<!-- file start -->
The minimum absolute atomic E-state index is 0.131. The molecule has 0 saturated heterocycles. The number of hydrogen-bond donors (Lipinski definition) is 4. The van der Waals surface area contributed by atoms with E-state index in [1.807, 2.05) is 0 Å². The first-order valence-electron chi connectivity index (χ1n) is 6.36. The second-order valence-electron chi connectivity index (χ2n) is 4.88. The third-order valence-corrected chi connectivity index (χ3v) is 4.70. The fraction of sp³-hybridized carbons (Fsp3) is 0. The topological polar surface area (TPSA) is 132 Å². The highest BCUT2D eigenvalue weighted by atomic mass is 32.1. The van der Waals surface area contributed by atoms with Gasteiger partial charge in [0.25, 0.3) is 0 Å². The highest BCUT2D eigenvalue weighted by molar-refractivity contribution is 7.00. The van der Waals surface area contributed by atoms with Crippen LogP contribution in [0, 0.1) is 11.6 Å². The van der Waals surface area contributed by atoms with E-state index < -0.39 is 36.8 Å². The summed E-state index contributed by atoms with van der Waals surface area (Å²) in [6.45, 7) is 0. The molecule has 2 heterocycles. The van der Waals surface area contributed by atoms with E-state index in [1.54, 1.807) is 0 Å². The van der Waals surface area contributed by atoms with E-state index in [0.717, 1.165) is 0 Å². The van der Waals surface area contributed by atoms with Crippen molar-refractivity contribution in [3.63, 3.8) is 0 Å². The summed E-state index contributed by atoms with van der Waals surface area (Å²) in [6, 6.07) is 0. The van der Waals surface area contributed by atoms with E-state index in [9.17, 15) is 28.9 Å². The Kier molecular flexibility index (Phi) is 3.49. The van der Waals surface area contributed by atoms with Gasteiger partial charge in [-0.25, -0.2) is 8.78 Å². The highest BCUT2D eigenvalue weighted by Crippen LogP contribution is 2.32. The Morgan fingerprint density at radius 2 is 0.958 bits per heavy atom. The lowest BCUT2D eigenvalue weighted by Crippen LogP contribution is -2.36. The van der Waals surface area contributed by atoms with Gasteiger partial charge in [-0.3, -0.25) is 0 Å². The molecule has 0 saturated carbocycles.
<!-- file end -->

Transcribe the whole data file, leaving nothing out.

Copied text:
The minimum absolute atomic E-state index is 0.131. The molecule has 0 saturated heterocycles. The number of hydrogen-bond donors (Lipinski definition) is 4. The van der Waals surface area contributed by atoms with E-state index in [1.807, 2.05) is 0 Å². The first-order valence-electron chi connectivity index (χ1n) is 6.36. The second-order valence-electron chi connectivity index (χ2n) is 4.88. The third-order valence-corrected chi connectivity index (χ3v) is 4.70. The fraction of sp³-hybridized carbons (Fsp3) is 0. The topological polar surface area (TPSA) is 132 Å². The highest BCUT2D eigenvalue weighted by atomic mass is 32.1. The van der Waals surface area contributed by atoms with Gasteiger partial charge in [0.25, 0.3) is 0 Å². The highest BCUT2D eigenvalue weighted by molar-refractivity contribution is 7.00. The van der Waals surface area contributed by atoms with Crippen LogP contribution in [0, 0.1) is 11.6 Å². The van der Waals surface area contributed by atoms with E-state index < -0.39 is 36.8 Å². The summed E-state index contributed by atoms with van der Waals surface area (Å²) in [6.45, 7) is 0. The molecule has 2 heterocycles. The van der Waals surface area contributed by atoms with E-state index in [1.54, 1.807) is 0 Å². The van der Waals surface area contributed by atoms with E-state index in [0.717, 1.165) is 0 Å². The van der Waals surface area contributed by atoms with Crippen molar-refractivity contribution in [3.63, 3.8) is 0 Å². The summed E-state index contributed by atoms with van der Waals surface area (Å²) in [6, 6.07) is 0. The van der Waals surface area contributed by atoms with E-state index in [9.17, 15) is 28.9 Å². The Kier molecular flexibility index (Phi) is 3.49. The van der Waals surface area contributed by atoms with Gasteiger partial charge in [-0.25, -0.2) is 8.78 Å². The highest BCUT2D eigenvalue weighted by Crippen LogP contribution is 2.32. The Morgan fingerprint density at radius 2 is 0.958 bits per heavy atom. The lowest BCUT2D eigenvalue weighted by Crippen LogP contribution is -2.36. The van der Waals surface area contributed by atoms with Gasteiger partial charge in [-0.3, -0.25) is 0 Å². The molecule has 0 saturated carbocycles.